The financial industry looms large in the coming primary – and some bankers say they’ll push for the Vermont senator even if his policies could hurt their careers.
A few months ago, Democratic party leaders attended a meeting in New Yorkwith some of the titans of Wall Street, among them heads of brand-name hedge funds and top private equity firms. The gathering was billed not as the usual high-dollar fundraiser but as a bridge-building exercise in which powerful financiers could vent their opinions privately to Democratic bosses.
Two US senators who formed part of the Democratic delegation kicked off the meeting by inviting the financiers to air their concerns about party policy. One of the big name Wall Street figures stood up, proclaimed grandly that he was speaking on behalf of every financial person in the room, and then slammed into the Democratic lawmakers for having had the audacity even to consider disbanding a low-tax arrangement popular with hedge fund managers known as “carried interest”.
“That was startling to me,” said one of the other financiers present in the room that day. “Here was a gathering of Wall Street’s greatest minds and what were we discussing? Not how to generate more jobs or create an economy that works for everyone, but how to protect our vested interests and tax advantages.”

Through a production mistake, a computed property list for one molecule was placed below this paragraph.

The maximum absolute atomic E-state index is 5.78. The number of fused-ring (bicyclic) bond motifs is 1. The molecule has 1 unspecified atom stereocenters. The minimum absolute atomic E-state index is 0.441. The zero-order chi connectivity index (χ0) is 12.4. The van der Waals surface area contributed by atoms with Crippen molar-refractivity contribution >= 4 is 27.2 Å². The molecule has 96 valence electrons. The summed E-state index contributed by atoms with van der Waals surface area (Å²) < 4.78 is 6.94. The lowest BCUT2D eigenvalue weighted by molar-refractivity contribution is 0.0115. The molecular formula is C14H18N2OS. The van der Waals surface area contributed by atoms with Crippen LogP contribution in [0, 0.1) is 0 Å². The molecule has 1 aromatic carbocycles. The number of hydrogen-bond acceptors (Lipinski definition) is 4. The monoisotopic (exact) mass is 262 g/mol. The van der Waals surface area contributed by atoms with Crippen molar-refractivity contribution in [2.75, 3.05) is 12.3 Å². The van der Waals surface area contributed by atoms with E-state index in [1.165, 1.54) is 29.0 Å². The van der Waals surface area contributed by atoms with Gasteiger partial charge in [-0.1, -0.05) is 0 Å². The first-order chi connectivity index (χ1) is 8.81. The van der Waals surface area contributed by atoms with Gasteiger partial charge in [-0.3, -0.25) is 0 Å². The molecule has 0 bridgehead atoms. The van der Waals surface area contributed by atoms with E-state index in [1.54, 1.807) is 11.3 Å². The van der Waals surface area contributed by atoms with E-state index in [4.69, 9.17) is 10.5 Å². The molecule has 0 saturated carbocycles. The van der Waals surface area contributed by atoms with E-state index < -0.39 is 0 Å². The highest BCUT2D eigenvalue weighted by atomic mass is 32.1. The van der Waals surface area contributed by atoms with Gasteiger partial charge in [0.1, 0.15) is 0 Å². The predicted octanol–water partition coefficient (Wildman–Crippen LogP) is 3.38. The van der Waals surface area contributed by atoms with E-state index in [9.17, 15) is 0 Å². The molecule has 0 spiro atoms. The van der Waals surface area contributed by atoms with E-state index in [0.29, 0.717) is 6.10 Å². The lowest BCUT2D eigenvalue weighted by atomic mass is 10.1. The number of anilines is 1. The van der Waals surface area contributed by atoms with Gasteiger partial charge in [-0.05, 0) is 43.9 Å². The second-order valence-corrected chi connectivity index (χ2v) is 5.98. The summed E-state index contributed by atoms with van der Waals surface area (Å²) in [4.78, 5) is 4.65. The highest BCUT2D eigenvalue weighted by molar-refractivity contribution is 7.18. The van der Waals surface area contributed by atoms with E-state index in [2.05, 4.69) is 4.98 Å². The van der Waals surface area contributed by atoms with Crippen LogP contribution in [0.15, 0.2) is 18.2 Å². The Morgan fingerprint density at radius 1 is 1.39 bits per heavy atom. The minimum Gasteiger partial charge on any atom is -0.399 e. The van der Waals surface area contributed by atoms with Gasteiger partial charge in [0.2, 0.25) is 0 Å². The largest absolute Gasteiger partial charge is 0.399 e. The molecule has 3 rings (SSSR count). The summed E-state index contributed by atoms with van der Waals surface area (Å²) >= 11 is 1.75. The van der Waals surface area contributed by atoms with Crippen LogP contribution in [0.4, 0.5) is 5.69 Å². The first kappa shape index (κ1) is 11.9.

Let’s call the financier speaking here by the false name Frank. He is one of a rare and fascinating breed which Politico has dubbed Bankers for Bernie – high-profile Wall Street figures who, unlike most of their peers, are prepared to abandon pure self-interest and embrace the radical financial reforms espoused by Bernie Sanders.
Even Asher Edelman, one of the real-life templates for Gordon “greed is good” Gekko of the 1987 movie Wall Street, has joined the club, writing in the Guardianthat only Sanders is “committed to honest solutions” to the crisis of income inequality.
The fact that Frank – a prominent New York hedge fund manager – is only willing to talk to the Guardian anonymously itself tells a story. It’s not that he’s ashamed about his backing for Bernie – quite the contrary: he has openly canvassed for Sanders in Iowa and frequently goes out leafleting for him in New York City. Rather, Frank’s desire to keep his name out of the news was a reflection, he said, of the stultifying consensus within the New York financial world that Sanders’ proposals to rein in Wall Street and prevent another Great Recession are dangerous and must be rebuffed. He looks at his fellow hedge fund folk, and thinks to himself that “they have made so much money, yet all they want to do is preserve what they’ve got. It’s got so out of whack that virtually nobody is willing to think about the basic unfairness of income inequality or how to improve the economy.”